Post-Its (Notes on a Marriage)

The ordinary, daily drama of being in a relationship is the subject of short Canadian production, Post-its (Notes on a Marriage). It is the sweet tale of a husband and wife and their relationship from one-night stand to her death, told entirely through the notes they wrote to each other across the course of their lives.

This competent production provides a sweet new twist on a familiar subject: love, marriage and the ups and downs of a life-long relationship.

After his wife’s funeral, a man (Ray Boulay) returns home to look for a necklace amongst her possessions. Instead, he finds a box full of post-its, each lovingly preserved by his wife (Alexandra Wilson), from the note he left on the pillow after the first time they slept together to shopping lists, to things of greater emotional significance. Husband and wife read them out to each other and the audience, and we witness the well-known experiences of a shared life: meeting parents, moving in, having children, mid-life crises and so on.

The premise is cute and the performances charming. Boulay and Wilson clutch little piles of square notepaper, which they read from and then discard. Clear physical cues from both actors assist the audience in understanding the passage of time as the two characters grow older. The production has been clearly and simply directed by Paul Kloegman in an intimate space, which is appropriate for the intimate story being told.

The script is at its most interesting when it is being subtle. Things like shopping lists give us an insight into the characters in an intriguing, roundabout way and the way these lists change over the course of time offers interesting information for the attentive audience member. However, the notes often become overwritten and overwrought in an attempt to fill out the story. It then becomes difficult to believe in the basic premise of the show – that these two characters are having most of their important conversations on post-it notes left around the house.

Overall, however, this competent production provides a sweet new twist on a familiar subject: love, marriage and the ups and downs of a life-long relationship.

Reviews by Jenny Williams

theSpace @ Symposium Hall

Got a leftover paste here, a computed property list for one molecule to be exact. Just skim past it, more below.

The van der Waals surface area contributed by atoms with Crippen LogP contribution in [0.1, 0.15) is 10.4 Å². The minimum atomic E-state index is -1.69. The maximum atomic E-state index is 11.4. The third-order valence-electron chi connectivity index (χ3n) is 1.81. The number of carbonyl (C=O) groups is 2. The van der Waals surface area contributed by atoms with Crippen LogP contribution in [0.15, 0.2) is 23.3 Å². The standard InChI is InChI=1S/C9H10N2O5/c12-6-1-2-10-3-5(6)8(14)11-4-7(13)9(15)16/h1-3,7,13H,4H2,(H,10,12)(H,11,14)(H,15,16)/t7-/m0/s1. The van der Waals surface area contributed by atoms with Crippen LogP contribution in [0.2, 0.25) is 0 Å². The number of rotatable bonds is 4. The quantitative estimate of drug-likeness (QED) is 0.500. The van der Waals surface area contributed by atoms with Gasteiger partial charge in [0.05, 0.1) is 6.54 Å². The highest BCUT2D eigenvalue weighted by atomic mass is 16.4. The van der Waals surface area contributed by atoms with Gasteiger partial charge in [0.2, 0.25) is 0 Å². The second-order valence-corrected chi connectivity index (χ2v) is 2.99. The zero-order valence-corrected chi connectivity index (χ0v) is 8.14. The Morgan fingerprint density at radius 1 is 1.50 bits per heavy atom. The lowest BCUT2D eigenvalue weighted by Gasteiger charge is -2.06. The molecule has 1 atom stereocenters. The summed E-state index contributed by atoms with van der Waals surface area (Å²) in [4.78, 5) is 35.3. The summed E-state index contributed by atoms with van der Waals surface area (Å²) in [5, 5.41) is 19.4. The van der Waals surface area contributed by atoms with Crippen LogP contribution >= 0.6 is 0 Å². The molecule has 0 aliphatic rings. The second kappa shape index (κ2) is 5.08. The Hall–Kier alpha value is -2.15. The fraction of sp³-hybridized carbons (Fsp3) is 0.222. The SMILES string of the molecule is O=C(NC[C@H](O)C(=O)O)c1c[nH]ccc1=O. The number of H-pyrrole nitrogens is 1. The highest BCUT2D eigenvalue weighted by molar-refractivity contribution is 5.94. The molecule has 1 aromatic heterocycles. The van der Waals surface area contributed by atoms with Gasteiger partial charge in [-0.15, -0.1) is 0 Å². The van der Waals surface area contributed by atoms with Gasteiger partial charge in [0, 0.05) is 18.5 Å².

Nightpiece Film Festival

★★
Royal Oak

Yeti

★★★
theSpace on the Mile

Inevitable

★★★★
Spotlites @ The Merchants' Hall

Case Number

★★
theSpace @ Surgeons Hall

Flight of the Lawnchair Man

★★★

Since you’re here…

… we have a small favour to ask. We don't want your money to support a hack's bar bill at Abattoir, but if you have a pound or two spare, we really encourage you to support a good cause. If this review has either helped you discover a gem or avoid a turkey, consider doing some good that will really make a difference.

You can donate to the charity of your choice, but if you're looking for inspiration, there are three charities we really like.

Mama Biashara
Kate Copstick’s charity, Mama Biashara, works with the poorest and most marginalised people in Kenya. They give grants to set up small, sustainable businesses that bring financial independence and security. That five quid you spend on a large glass of House White? They can save someone’s life with that. And the money for a pair of Air Jordans? Will take four women and their fifteen children away from a man who is raping them and into a new life with a moneymaking business for Mum and happiness for the kids.
Donate to Mama Biashara now

Theatre MAD
The Make A Difference Trust fights HIV & AIDS one stage at a time. Their UK and International grant-making strategy is based on five criteria that raise awareness, educate, and provide care and support for the most vulnerable in society. A host of fundraising events, including Bucket Collections, Late Night Cabarets, West End Eurovision, West End Bares and A West End Christmas continue to raise funds for projects both in the UK and Sub-Saharan Africa.
Donate to Theatre MAD now

Acting For Others
Acting for Others provides financial and emotional support to all theatre workers in times of need through the 14 member charities. During the COVID-19 crisis Acting for Others have raised over £1.7m to support theatre workers affected by the pandemic.
Donate to Acting For Others now

Performances

Location

The Blurb

Two lovers express their passion, anger and humour through little, 3" x 3" pieces of coloured paper. Hailing from Vancouver, Canada, Ray and Alexandra, a real life couple madly in love with each other, bring the alchemy of their relationship to the stage in this hilarious, heartbreaking and true to life tale. Find out why Ray needs Viagra while Alex goes shopping for a really big zucchini! Come watch this Edinburgh Festival Fringe debut show that will make you laugh and cry. PS, we need milk!

Most Popular See More

SIX

From £21.00

More Info

Find Tickets

Frozen the Musical

From £30.00

More Info

Find Tickets

Moulin Rouge! The Musical

From £30.00

More Info

Find Tickets

The Lion King

From £30.00

More Info

Find Tickets

Wicked

From £24.00

More Info

Find Tickets

My Fair Lady

From £30.00

More Info

Find Tickets